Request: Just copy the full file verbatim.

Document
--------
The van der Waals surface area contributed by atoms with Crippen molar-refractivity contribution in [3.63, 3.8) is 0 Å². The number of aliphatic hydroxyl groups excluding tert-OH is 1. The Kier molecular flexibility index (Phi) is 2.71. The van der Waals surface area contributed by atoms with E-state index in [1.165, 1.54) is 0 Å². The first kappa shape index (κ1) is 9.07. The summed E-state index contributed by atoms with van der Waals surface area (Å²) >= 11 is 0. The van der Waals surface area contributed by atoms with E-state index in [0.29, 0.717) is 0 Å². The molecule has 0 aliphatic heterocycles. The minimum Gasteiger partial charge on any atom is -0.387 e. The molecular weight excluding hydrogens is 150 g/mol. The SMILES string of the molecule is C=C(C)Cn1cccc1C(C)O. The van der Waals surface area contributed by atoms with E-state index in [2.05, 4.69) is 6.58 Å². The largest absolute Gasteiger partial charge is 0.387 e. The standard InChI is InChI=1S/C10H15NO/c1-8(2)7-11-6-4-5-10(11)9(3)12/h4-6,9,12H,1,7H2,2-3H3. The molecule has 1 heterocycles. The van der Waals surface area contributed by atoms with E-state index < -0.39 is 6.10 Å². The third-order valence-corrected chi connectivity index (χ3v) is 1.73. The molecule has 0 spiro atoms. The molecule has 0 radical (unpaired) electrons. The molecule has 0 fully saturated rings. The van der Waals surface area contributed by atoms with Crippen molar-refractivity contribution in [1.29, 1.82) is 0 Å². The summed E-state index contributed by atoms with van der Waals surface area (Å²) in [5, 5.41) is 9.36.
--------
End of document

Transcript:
The van der Waals surface area contributed by atoms with Crippen molar-refractivity contribution in [3.63, 3.8) is 0 Å². The number of aliphatic hydroxyl groups excluding tert-OH is 1. The Kier molecular flexibility index (Phi) is 2.71. The van der Waals surface area contributed by atoms with E-state index in [1.165, 1.54) is 0 Å². The first kappa shape index (κ1) is 9.07. The summed E-state index contributed by atoms with van der Waals surface area (Å²) >= 11 is 0. The van der Waals surface area contributed by atoms with E-state index in [0.29, 0.717) is 0 Å². The molecule has 0 aliphatic heterocycles. The minimum Gasteiger partial charge on any atom is -0.387 e. The molecular weight excluding hydrogens is 150 g/mol. The SMILES string of the molecule is C=C(C)Cn1cccc1C(C)O. The van der Waals surface area contributed by atoms with E-state index in [2.05, 4.69) is 6.58 Å². The largest absolute Gasteiger partial charge is 0.387 e. The standard InChI is InChI=1S/C10H15NO/c1-8(2)7-11-6-4-5-10(11)9(3)12/h4-6,9,12H,1,7H2,2-3H3. The molecule has 1 heterocycles. The van der Waals surface area contributed by atoms with E-state index < -0.39 is 6.10 Å². The third-order valence-corrected chi connectivity index (χ3v) is 1.73. The molecule has 0 spiro atoms. The molecule has 0 radical (unpaired) electrons. The molecule has 0 fully saturated rings. The van der Waals surface area contributed by atoms with Crippen molar-refractivity contribution in [1.29, 1.82) is 0 Å². The summed E-state index contributed by atoms with van der Waals surface area (Å²) in [5, 5.41) is 9.36.